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C v W, Court of Appeal, 19 December 2008

2 February 2009
The issues

Conditional Fee Agreement – costs – success fee – admission of liability.

The facts

The Claimant was a passenger in a car driven by her brother. The driver lost control of the vehicle causing it to crash into a tree. The Claimant was thrown from the car and suffered serious injuries, including an injury to her head. The claim was commenced and on the 19th February 2001 the Defendant’s insurers admitted liability. Shortly afterwards she went to a new firm of solicitors and on the 18th May 2001 entered into a Conditional Fee Agreement. That agreement provided for an uplift on base costs or success fee of 98%, of which 15% represented the cost of funding. Proceedings were issued in July 2003. The claim was settled in the sum of £680,000.00 plus costs. Base costs were subsequently agreed at £92,500.00 plus VAT. The only issue between the parties related to the success fee. On Detailed Assessment the District Judge allowed a success fee of 70%. On Appeal the Judge reduced it to 50%. The Defendant appealed against that decision on the grounds that even that reduced rate was too high. The principle ground on which the Defendant challenged the success fee was that the Defendant had already admitted liability at the time the CFA was entered into. It was difficult to see how the Claimant could have failed to recover substantial damages given the serious natures of her injuries. The chance of success in this case was very high and the risk of losing correspondingly low – certainly no more than 5% and probably rather less. Applying the ready reckoner that would give a basic success fee of at most 5% rather than the 33% as calculated by the Claimant’s solicitors in their risk assessment in which they assessed the chance of success at 75%.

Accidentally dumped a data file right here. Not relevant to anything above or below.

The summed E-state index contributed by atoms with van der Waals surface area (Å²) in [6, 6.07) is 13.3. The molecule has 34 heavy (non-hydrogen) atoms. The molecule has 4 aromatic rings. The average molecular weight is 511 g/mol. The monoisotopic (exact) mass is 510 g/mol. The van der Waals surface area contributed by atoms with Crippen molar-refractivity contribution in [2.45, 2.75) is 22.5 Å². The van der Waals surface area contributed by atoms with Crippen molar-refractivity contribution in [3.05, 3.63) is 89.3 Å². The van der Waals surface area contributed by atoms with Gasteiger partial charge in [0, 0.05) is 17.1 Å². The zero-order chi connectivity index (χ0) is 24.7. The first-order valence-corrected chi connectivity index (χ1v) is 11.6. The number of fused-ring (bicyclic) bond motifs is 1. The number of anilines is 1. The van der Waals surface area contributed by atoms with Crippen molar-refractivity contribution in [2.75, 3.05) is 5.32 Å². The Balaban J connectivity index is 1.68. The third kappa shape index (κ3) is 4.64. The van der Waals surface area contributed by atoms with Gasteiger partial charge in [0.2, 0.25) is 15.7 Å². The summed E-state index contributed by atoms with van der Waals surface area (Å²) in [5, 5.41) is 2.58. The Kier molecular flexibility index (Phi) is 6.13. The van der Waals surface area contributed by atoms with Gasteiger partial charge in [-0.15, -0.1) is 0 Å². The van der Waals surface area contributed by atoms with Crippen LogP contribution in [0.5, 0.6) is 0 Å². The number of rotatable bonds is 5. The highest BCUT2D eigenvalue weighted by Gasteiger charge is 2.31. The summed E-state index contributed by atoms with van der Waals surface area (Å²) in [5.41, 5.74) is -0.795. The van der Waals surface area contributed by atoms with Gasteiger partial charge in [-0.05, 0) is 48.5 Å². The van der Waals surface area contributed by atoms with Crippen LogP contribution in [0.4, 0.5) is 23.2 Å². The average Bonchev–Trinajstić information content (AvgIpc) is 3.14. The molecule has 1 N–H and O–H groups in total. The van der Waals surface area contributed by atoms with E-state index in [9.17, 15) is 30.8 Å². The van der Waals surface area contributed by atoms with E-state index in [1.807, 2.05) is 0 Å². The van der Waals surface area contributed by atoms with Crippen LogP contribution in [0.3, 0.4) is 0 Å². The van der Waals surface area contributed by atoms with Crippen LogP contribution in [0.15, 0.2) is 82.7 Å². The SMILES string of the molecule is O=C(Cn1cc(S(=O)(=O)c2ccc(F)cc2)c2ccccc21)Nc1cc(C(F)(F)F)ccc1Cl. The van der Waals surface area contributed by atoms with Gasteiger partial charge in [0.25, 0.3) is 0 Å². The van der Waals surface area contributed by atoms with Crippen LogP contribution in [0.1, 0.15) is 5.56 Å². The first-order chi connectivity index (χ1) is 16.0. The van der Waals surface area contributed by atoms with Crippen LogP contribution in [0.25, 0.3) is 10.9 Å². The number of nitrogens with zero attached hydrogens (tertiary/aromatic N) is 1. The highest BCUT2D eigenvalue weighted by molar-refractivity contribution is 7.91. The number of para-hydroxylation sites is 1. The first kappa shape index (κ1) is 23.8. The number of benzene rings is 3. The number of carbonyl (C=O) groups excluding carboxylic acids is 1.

To add a further 20% success fee to reflect the size of the claim was wrong. It was true that high value claims tended to be more complex but that did not of itself increase the risk of losing.

A further 10%, according to the risk assessment, had been added in respect of unidentified Defendants and insurance issues. It was difficult to see how that increase could be justified in the particular circumstance of this case since the driver’s identity was known and the insurers had admitted liability.

The real difficulty in the case lay in clause 5 of the agreement and in assessing the risk that the solicitors might lose the right to recover part of their fees as a result of failure to beat a Part 36 offer which he had rejected on their advice. The chance was difficult to assess but the Court would not have expected highly experienced solicitors practicing in this field to differ very widely in their assessment of the bracket in which an award would be likely to fall provided they had access to the same information. The Claimant’s solicitors had not attempted to grapple with the task of assessing this properly and, indeed, the Court doubted whether they had the means of doing so in any reliable way.

There was nothing unreasonable in entering into a simple CFA at a time when liability had been admitted provided that the parties had made a proper assessment of the inevitably much reduced risk of failure. The circumstances of the success fee allowed by the Judge was too high and the appropriate success fee was 20%.

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